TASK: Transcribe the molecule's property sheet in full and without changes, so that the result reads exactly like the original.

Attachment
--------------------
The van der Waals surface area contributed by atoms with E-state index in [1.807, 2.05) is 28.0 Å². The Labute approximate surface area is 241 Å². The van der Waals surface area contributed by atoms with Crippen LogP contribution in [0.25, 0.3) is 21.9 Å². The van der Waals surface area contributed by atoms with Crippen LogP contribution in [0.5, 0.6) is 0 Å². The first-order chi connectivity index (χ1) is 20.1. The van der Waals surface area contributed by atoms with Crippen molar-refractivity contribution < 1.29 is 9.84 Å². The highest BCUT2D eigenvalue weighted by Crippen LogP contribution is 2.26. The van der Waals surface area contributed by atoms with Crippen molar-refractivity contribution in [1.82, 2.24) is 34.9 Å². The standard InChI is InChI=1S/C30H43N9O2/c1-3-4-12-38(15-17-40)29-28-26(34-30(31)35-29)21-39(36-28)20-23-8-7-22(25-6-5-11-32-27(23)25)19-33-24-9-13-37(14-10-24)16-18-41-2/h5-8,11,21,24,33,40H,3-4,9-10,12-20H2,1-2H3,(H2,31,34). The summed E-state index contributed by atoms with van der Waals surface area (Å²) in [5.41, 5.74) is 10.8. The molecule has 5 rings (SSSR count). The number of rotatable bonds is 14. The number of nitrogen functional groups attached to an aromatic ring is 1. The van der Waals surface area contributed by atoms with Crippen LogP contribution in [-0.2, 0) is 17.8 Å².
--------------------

The van der Waals surface area contributed by atoms with E-state index in [1.807, 2.05) is 28.0 Å². The Labute approximate surface area is 241 Å². The van der Waals surface area contributed by atoms with Crippen LogP contribution in [0.25, 0.3) is 21.9 Å². The van der Waals surface area contributed by atoms with Crippen LogP contribution in [0.5, 0.6) is 0 Å². The first-order chi connectivity index (χ1) is 20.1. The van der Waals surface area contributed by atoms with Crippen molar-refractivity contribution < 1.29 is 9.84 Å². The highest BCUT2D eigenvalue weighted by Crippen LogP contribution is 2.26. The van der Waals surface area contributed by atoms with Crippen molar-refractivity contribution in [1.82, 2.24) is 34.9 Å². The standard InChI is InChI=1S/C30H43N9O2/c1-3-4-12-38(15-17-40)29-28-26(34-30(31)35-29)21-39(36-28)20-23-8-7-22(25-6-5-11-32-27(23)25)19-33-24-9-13-37(14-10-24)16-18-41-2/h5-8,11,21,24,33,40H,3-4,9-10,12-20H2,1-2H3,(H2,31,34). The summed E-state index contributed by atoms with van der Waals surface area (Å²) in [5.41, 5.74) is 10.8. The molecule has 5 rings (SSSR count). The number of rotatable bonds is 14. The number of nitrogen functional groups attached to an aromatic ring is 1. The van der Waals surface area contributed by atoms with Crippen LogP contribution in [-0.2, 0) is 17.8 Å².